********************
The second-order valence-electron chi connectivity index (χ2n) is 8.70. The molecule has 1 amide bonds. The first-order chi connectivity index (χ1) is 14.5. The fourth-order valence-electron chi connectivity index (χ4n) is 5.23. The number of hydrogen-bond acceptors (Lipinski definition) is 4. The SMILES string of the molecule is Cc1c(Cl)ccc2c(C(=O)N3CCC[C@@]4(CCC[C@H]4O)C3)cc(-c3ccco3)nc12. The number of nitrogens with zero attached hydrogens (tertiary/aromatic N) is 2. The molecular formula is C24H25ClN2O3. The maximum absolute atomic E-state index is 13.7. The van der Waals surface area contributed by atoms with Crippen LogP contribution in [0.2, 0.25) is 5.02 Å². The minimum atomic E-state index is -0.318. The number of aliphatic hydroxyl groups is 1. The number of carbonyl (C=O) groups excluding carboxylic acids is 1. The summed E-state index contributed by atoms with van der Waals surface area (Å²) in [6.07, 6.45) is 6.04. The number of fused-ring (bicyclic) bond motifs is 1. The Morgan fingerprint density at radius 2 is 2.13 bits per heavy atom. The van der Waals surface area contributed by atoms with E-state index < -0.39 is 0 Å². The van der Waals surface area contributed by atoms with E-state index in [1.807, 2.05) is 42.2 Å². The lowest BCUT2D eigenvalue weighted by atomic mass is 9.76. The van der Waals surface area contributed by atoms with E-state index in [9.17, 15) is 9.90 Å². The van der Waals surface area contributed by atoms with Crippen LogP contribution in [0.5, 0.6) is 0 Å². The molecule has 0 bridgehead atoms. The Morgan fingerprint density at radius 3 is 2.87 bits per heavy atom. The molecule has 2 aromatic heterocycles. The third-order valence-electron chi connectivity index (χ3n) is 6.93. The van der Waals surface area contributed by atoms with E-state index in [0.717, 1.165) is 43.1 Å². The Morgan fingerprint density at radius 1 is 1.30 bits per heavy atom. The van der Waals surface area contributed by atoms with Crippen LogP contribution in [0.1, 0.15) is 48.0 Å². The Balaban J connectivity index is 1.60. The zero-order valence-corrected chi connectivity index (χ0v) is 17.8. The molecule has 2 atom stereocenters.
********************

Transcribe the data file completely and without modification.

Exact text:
The second-order valence-electron chi connectivity index (χ2n) is 8.70. The molecule has 1 amide bonds. The first-order chi connectivity index (χ1) is 14.5. The fourth-order valence-electron chi connectivity index (χ4n) is 5.23. The number of hydrogen-bond acceptors (Lipinski definition) is 4. The SMILES string of the molecule is Cc1c(Cl)ccc2c(C(=O)N3CCC[C@@]4(CCC[C@H]4O)C3)cc(-c3ccco3)nc12. The number of nitrogens with zero attached hydrogens (tertiary/aromatic N) is 2. The molecular formula is C24H25ClN2O3. The maximum absolute atomic E-state index is 13.7. The van der Waals surface area contributed by atoms with Crippen LogP contribution in [0.2, 0.25) is 5.02 Å². The minimum atomic E-state index is -0.318. The number of aliphatic hydroxyl groups is 1. The number of carbonyl (C=O) groups excluding carboxylic acids is 1. The summed E-state index contributed by atoms with van der Waals surface area (Å²) in [6.07, 6.45) is 6.04. The number of fused-ring (bicyclic) bond motifs is 1. The Morgan fingerprint density at radius 2 is 2.13 bits per heavy atom. The van der Waals surface area contributed by atoms with E-state index < -0.39 is 0 Å². The van der Waals surface area contributed by atoms with E-state index in [1.807, 2.05) is 42.2 Å². The lowest BCUT2D eigenvalue weighted by atomic mass is 9.76. The van der Waals surface area contributed by atoms with E-state index in [9.17, 15) is 9.90 Å². The van der Waals surface area contributed by atoms with Crippen LogP contribution in [0.5, 0.6) is 0 Å². The molecule has 0 bridgehead atoms. The Morgan fingerprint density at radius 3 is 2.87 bits per heavy atom. The molecule has 2 aromatic heterocycles. The third-order valence-electron chi connectivity index (χ3n) is 6.93. The van der Waals surface area contributed by atoms with E-state index in [0.717, 1.165) is 43.1 Å². The Morgan fingerprint density at radius 1 is 1.30 bits per heavy atom. The van der Waals surface area contributed by atoms with Crippen LogP contribution in [0.1, 0.15) is 48.0 Å². The Balaban J connectivity index is 1.60. The zero-order valence-corrected chi connectivity index (χ0v) is 17.8. The molecule has 2 atom stereocenters.